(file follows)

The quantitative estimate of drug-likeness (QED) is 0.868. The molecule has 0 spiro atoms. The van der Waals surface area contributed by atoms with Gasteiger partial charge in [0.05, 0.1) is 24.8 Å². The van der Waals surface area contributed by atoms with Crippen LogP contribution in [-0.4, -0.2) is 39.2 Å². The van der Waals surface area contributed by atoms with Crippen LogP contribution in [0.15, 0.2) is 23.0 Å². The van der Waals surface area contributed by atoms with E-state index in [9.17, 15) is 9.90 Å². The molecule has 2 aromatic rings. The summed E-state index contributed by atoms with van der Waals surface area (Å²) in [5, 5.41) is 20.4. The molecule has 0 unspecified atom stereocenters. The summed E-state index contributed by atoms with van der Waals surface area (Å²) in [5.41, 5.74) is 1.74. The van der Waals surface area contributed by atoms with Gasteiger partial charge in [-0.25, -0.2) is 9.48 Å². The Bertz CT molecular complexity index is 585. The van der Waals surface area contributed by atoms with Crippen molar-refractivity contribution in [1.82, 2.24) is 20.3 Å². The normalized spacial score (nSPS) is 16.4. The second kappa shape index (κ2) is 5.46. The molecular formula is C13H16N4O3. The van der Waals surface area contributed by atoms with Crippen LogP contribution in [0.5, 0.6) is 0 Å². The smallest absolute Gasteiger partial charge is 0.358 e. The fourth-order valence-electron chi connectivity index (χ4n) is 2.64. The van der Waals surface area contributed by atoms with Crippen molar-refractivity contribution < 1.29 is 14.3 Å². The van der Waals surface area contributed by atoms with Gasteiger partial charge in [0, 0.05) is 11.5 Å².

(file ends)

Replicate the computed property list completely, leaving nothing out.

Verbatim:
The quantitative estimate of drug-likeness (QED) is 0.868. The molecule has 0 spiro atoms. The van der Waals surface area contributed by atoms with Gasteiger partial charge in [0.05, 0.1) is 24.8 Å². The van der Waals surface area contributed by atoms with Crippen LogP contribution in [-0.4, -0.2) is 39.2 Å². The van der Waals surface area contributed by atoms with Crippen LogP contribution in [0.15, 0.2) is 23.0 Å². The van der Waals surface area contributed by atoms with E-state index in [9.17, 15) is 9.90 Å². The molecule has 2 aromatic rings. The summed E-state index contributed by atoms with van der Waals surface area (Å²) in [5, 5.41) is 20.4. The molecule has 0 unspecified atom stereocenters. The summed E-state index contributed by atoms with van der Waals surface area (Å²) in [5.41, 5.74) is 1.74. The van der Waals surface area contributed by atoms with Gasteiger partial charge in [-0.25, -0.2) is 9.48 Å². The Bertz CT molecular complexity index is 585. The van der Waals surface area contributed by atoms with Crippen molar-refractivity contribution in [1.82, 2.24) is 20.3 Å². The normalized spacial score (nSPS) is 16.4. The second kappa shape index (κ2) is 5.46. The molecular formula is C13H16N4O3. The van der Waals surface area contributed by atoms with Crippen LogP contribution in [0.5, 0.6) is 0 Å². The smallest absolute Gasteiger partial charge is 0.358 e. The fourth-order valence-electron chi connectivity index (χ4n) is 2.64. The van der Waals surface area contributed by atoms with Crippen molar-refractivity contribution < 1.29 is 14.3 Å². The van der Waals surface area contributed by atoms with Gasteiger partial charge in [0, 0.05) is 11.5 Å².